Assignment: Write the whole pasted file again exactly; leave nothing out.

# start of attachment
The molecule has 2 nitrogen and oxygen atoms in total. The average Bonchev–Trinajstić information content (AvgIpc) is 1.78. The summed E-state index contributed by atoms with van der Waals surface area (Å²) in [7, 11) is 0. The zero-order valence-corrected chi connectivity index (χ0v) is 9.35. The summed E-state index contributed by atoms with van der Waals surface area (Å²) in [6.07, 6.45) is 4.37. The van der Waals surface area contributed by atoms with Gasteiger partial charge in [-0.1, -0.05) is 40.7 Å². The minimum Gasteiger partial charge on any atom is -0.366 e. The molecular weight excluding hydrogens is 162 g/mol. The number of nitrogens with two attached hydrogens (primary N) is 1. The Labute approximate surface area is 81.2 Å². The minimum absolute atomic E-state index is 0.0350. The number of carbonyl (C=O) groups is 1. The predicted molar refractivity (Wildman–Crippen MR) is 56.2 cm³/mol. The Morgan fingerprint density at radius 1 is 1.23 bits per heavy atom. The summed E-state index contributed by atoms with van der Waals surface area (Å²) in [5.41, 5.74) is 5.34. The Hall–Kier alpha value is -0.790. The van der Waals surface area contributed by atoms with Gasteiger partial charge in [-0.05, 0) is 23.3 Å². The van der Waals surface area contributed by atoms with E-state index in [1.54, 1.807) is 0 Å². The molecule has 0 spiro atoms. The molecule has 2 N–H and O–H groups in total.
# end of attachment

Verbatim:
The molecule has 2 nitrogen and oxygen atoms in total. The average Bonchev–Trinajstić information content (AvgIpc) is 1.78. The summed E-state index contributed by atoms with van der Waals surface area (Å²) in [7, 11) is 0. The zero-order valence-corrected chi connectivity index (χ0v) is 9.35. The summed E-state index contributed by atoms with van der Waals surface area (Å²) in [6.07, 6.45) is 4.37. The van der Waals surface area contributed by atoms with Gasteiger partial charge in [-0.1, -0.05) is 40.7 Å². The minimum Gasteiger partial charge on any atom is -0.366 e. The molecular weight excluding hydrogens is 162 g/mol. The number of nitrogens with two attached hydrogens (primary N) is 1. The Labute approximate surface area is 81.2 Å². The minimum absolute atomic E-state index is 0.0350. The number of carbonyl (C=O) groups is 1. The predicted molar refractivity (Wildman–Crippen MR) is 56.2 cm³/mol. The Morgan fingerprint density at radius 1 is 1.23 bits per heavy atom. The summed E-state index contributed by atoms with van der Waals surface area (Å²) in [5.41, 5.74) is 5.34. The Hall–Kier alpha value is -0.790. The van der Waals surface area contributed by atoms with Gasteiger partial charge in [-0.05, 0) is 23.3 Å². The van der Waals surface area contributed by atoms with E-state index in [1.54, 1.807) is 0 Å². The molecule has 0 spiro atoms. The molecule has 2 N–H and O–H groups in total.